Antarctic Fur Seal
Antarctic Fur Seal – Arctocephalus gazella
The coloring of the Antarctic Fur Seals allow them to be easily identified. The males feature a very dark brown color. The females offer more of a grayish color as due to the young pups. The males can weight up to 460 pounds but the females are much smaller at about 200 pounds. Both can be about 6.5 feet in length.
They feature external ears which is noticeable because most of the species of seals don’t. You will also notice that they have a nose that is very short but very wide. They have long whiskers and they have waterproof fur on their bodies. They are more slender than other types of seals but they are also very strong.
There is quite a diverse distribution out there when it comes to the Antarctic Fur Seals. They have been found in very cold areas as well as those that are very warm. Some have even been identified around Brazil. The fact that they are so spread out is really remarkable considering how low their numbers once were.
While they do gather in large groups for the breeding process, most of them are very isolated. They tend to live alone or in small groups both on land and in the water the rest of the time. The females are very good caregivers to their pups until it is time for them to go on their own. The Antarctic Fur Seals love to spend their time on land though so they can soak up the sunlight.
The Antarctic Fur Seal can dive and remain under the water for up to 10 minutes at a time. They consume large amounts of krill, fish, and squid while in the water. They are also known to consume small birds while on land. Many of these types of seals will feed at night due to that being the best time to find what they are interested in. When they hunt for food really depends on the location where they live.
Both males and females are ready to mate when they are about 3.5 years old. These seals move towards the common breeding ground where more than 95% of the species gather for the event. This is found around the islands on the Antarctic Polar Front. The males arrive first and begin to battle each other as only the strongest will get the chance to mate with the females that are on their way.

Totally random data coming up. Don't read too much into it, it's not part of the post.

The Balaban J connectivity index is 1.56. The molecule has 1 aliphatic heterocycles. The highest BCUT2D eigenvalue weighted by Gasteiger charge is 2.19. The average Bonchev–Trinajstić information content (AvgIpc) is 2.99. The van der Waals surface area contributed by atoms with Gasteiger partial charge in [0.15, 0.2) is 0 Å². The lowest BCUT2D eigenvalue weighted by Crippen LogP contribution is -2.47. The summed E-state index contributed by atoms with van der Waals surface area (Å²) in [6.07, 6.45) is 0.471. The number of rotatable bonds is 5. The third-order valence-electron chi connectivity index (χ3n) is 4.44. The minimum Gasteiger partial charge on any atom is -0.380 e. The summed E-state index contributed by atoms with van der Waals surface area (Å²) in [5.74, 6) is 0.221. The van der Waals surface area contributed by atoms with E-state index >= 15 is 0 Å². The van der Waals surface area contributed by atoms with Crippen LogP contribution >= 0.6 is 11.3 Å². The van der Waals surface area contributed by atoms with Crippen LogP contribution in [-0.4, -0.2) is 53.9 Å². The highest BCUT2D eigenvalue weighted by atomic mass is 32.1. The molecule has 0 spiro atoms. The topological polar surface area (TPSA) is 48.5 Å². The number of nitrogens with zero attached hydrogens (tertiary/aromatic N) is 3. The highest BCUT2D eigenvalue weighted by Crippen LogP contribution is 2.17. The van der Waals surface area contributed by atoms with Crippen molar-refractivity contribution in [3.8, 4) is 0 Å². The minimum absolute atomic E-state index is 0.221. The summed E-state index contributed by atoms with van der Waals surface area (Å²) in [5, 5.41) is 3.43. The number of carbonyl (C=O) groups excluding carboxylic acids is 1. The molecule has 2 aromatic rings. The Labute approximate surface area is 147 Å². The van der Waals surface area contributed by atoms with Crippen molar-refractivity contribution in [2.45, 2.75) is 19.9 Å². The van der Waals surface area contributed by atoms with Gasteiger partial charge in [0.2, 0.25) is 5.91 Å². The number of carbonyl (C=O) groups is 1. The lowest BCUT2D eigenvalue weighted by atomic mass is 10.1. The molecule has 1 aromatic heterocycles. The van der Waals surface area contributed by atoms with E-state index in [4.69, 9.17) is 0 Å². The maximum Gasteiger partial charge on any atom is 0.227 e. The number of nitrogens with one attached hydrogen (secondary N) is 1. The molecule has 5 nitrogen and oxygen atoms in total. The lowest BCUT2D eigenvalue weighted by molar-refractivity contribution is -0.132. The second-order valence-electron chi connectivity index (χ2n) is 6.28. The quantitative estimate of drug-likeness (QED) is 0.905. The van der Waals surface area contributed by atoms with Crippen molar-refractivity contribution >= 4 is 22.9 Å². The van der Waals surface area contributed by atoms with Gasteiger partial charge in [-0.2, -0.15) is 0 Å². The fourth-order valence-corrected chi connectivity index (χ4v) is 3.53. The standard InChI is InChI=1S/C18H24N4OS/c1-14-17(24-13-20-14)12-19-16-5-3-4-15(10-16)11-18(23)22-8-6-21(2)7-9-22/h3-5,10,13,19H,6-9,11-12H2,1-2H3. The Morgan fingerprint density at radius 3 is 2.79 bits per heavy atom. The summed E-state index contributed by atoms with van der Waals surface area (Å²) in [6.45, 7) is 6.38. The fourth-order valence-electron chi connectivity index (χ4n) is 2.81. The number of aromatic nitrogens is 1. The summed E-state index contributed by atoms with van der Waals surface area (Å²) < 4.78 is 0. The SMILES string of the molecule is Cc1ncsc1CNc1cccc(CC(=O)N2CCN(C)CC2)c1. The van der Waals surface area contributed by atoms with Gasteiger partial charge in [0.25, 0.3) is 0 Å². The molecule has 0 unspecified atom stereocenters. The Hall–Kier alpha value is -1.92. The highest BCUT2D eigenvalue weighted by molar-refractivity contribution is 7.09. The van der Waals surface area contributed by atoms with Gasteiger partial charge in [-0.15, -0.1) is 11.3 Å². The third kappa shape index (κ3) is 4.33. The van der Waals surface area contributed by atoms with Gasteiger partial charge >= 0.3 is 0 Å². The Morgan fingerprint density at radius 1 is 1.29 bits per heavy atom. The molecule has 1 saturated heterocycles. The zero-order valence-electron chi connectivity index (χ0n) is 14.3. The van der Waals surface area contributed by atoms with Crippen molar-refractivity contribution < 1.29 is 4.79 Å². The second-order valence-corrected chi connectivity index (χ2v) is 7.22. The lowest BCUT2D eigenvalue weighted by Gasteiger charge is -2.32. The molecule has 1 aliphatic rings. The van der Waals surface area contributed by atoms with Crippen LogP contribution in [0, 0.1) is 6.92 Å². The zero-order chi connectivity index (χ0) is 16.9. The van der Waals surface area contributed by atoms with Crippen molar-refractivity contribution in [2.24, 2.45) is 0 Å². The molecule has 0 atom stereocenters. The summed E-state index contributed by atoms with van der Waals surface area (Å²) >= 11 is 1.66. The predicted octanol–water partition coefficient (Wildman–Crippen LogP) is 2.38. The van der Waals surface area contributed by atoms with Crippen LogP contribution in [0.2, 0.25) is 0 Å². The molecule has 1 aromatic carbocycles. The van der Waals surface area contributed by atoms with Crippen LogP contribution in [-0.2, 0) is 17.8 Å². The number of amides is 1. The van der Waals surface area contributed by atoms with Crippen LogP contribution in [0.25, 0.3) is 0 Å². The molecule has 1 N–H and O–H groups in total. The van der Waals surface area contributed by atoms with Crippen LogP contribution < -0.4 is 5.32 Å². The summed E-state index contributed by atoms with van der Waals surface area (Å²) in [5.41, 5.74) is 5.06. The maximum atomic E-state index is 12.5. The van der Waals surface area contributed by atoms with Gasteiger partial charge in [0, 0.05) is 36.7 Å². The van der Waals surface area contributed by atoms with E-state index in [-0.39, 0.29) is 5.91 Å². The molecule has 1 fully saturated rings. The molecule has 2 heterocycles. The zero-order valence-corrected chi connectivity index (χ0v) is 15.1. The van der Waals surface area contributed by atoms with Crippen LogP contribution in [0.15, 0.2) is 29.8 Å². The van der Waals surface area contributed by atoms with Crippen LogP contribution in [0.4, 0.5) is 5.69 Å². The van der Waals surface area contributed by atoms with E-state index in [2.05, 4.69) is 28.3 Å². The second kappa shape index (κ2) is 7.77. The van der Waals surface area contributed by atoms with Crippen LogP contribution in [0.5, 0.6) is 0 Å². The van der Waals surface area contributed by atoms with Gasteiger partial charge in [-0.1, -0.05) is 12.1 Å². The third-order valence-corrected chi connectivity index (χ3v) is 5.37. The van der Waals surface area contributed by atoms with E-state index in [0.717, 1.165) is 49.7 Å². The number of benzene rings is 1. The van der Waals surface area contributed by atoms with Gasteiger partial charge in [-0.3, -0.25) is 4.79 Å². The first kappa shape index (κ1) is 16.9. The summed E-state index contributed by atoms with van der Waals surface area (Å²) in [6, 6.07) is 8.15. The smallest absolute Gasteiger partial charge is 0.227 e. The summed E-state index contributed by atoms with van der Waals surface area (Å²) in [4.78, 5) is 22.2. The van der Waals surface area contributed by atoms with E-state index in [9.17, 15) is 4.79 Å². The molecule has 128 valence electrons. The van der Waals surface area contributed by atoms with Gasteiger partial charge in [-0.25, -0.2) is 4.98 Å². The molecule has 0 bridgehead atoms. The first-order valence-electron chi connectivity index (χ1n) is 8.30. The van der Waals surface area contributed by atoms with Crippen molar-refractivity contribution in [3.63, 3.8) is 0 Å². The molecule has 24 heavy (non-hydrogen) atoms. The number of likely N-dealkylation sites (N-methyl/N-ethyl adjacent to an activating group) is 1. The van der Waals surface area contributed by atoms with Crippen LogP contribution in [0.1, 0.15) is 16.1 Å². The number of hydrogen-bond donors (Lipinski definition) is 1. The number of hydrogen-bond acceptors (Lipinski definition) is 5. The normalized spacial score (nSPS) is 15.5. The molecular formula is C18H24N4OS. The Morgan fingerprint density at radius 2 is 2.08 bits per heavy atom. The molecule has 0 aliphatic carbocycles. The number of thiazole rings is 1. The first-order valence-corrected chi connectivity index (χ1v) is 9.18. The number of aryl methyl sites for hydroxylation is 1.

What is interesting is that the females are already pregnant when they arrive at the breeding grounds. They have their pups within the first couple of days after arriving. About a week later they are ready to mate again. They will nurse for several days, leave to feed for several days, and then nurse again. While they are gone the pups are able to live off of the fat reserves in their body.
A high percentage of these pups don’t make it past their first year. They are favorite snacks of predators including Killer Whales and Leopard Seals. Others simply aren’t able to fend for themselves in the water and so they don’t get the nutrition that they need.
There aren’t any conservation efforts in place for the Antarctic Fur Seal at this time. There are more than 4 million of them out there so that is good news. However, they were once driven to the brink of extinction in the 18th and 19th centuries. The numbers were able to increase after they were protected under the Antarctic Treaty. The males have a shorter life span of approximately 13 years. The females can live up to 25 years.